By Sulayman S. Nyang
“The public square is not only the physical space that holds us together outside our private homes, but also the metaphorical symbol that represents the actuality and potentiality of civil society”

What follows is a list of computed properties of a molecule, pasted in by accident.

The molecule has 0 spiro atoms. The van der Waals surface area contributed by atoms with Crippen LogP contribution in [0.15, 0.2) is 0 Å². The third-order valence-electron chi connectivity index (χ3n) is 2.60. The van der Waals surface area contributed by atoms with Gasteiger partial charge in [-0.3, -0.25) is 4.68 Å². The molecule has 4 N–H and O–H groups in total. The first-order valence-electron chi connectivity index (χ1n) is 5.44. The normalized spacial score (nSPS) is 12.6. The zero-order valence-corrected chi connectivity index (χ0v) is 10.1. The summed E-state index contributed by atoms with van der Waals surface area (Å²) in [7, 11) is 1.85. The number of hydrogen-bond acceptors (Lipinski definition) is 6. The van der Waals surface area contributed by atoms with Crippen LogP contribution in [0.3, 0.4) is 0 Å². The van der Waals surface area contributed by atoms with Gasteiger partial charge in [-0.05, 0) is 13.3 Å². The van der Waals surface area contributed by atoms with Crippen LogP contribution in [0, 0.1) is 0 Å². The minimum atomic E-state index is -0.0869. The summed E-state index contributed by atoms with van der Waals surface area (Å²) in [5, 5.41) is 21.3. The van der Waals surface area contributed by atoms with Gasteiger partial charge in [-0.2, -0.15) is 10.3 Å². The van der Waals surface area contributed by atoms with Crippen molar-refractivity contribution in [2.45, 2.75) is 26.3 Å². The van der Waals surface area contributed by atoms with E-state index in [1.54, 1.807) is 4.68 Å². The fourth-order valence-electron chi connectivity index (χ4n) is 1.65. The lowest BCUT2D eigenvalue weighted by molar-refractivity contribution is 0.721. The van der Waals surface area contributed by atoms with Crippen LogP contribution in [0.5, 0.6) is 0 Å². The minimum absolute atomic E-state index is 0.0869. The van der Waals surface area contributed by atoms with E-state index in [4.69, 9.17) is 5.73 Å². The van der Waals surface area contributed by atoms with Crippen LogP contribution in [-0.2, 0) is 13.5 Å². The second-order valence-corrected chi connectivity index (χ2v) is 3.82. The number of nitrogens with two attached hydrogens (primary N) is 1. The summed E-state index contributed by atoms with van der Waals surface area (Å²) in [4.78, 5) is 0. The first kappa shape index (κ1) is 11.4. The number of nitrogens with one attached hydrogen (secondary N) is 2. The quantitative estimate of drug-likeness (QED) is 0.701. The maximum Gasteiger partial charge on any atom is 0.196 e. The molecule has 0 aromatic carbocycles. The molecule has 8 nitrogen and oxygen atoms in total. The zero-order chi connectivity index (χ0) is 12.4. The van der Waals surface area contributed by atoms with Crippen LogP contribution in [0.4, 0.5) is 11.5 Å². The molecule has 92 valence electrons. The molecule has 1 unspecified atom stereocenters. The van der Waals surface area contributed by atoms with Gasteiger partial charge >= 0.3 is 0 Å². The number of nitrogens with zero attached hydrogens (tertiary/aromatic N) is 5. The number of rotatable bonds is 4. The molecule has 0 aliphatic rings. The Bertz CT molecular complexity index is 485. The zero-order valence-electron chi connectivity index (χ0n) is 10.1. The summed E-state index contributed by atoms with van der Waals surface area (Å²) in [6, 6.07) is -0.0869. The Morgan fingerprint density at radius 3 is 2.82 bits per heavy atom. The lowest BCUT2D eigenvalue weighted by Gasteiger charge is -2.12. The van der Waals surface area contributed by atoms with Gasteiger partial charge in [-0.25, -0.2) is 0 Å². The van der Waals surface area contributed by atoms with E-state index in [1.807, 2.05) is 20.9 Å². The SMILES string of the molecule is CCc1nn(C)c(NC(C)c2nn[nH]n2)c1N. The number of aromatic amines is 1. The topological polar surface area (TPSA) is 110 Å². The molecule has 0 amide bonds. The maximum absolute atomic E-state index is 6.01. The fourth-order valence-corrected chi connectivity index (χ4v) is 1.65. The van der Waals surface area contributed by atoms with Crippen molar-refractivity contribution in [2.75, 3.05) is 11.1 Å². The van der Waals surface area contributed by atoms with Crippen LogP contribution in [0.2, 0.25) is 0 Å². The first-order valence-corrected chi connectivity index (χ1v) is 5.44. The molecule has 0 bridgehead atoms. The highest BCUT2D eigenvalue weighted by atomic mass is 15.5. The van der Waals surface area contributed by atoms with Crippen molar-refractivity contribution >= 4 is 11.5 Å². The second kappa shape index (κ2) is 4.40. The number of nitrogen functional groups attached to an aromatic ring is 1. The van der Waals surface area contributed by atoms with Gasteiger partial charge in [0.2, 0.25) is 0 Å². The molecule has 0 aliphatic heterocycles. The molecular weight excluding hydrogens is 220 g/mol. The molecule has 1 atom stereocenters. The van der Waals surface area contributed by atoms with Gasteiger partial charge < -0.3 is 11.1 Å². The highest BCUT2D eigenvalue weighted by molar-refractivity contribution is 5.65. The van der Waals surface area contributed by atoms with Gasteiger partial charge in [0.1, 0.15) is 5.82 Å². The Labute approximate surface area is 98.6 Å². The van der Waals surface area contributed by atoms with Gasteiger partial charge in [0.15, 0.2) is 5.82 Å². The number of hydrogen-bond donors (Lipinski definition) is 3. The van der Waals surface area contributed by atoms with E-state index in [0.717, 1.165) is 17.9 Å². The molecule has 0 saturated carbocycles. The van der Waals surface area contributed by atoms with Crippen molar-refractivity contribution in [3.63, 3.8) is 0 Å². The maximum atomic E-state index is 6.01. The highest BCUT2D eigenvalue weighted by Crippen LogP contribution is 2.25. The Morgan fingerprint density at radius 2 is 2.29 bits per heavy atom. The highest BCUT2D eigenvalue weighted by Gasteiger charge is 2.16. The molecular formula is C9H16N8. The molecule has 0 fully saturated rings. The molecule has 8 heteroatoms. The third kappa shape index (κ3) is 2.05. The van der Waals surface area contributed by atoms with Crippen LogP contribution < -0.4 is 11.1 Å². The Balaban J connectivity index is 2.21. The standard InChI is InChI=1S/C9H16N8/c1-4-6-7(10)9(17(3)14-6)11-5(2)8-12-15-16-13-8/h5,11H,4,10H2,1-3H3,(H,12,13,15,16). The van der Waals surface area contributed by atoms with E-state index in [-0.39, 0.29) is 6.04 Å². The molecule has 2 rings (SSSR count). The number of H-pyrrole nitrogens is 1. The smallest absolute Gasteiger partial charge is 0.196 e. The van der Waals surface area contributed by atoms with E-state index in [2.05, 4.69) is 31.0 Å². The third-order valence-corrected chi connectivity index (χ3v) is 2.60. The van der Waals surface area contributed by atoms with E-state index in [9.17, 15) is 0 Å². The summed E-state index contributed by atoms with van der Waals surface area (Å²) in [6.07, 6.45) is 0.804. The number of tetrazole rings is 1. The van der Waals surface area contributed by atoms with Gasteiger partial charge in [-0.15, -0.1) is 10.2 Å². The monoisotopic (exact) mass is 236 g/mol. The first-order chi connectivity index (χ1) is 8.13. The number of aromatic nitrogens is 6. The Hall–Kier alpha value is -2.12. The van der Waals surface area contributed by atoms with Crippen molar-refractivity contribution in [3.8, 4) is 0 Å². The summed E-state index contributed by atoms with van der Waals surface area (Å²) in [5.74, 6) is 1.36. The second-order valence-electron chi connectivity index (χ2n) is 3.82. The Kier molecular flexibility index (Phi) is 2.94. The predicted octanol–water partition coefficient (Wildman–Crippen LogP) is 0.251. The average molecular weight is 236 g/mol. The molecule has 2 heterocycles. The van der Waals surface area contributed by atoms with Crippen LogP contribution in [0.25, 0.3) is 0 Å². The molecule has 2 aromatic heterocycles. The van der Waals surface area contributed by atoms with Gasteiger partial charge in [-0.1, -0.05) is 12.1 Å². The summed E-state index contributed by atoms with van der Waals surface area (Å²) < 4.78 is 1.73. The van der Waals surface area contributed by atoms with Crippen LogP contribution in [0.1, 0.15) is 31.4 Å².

The Muslim Americans seem to have to come of age in America. Finally, the nation’s leaders and media have added them to the list of ethnic and religious minorities whose problems and conditions warrant conversational or literary discourse. This growing interest and coverage in the media has led many scholars, journalists and ordinary citizens to ask: Who are these Muslims and how are they going to fit in the larger American political and cultural context? These questions are part of the larger focus of the Project MAPS: Muslims in the American Public Square, based at the Center for Muslim-Christian Understanding in the School of Foreign Service of Georgetown University in Washington, D.C. This study, funded by the Pew Charitable Trusts, is part of a larger Pew initiative: “Religion in the American Public Square” that will examine Muslim, Catholic, mainline Protestant, evangelical Christian, African American Christian, Hispanic Christian and Jewish communities. Each such study will be the work of researchers and scholars drawn primarily from that community.
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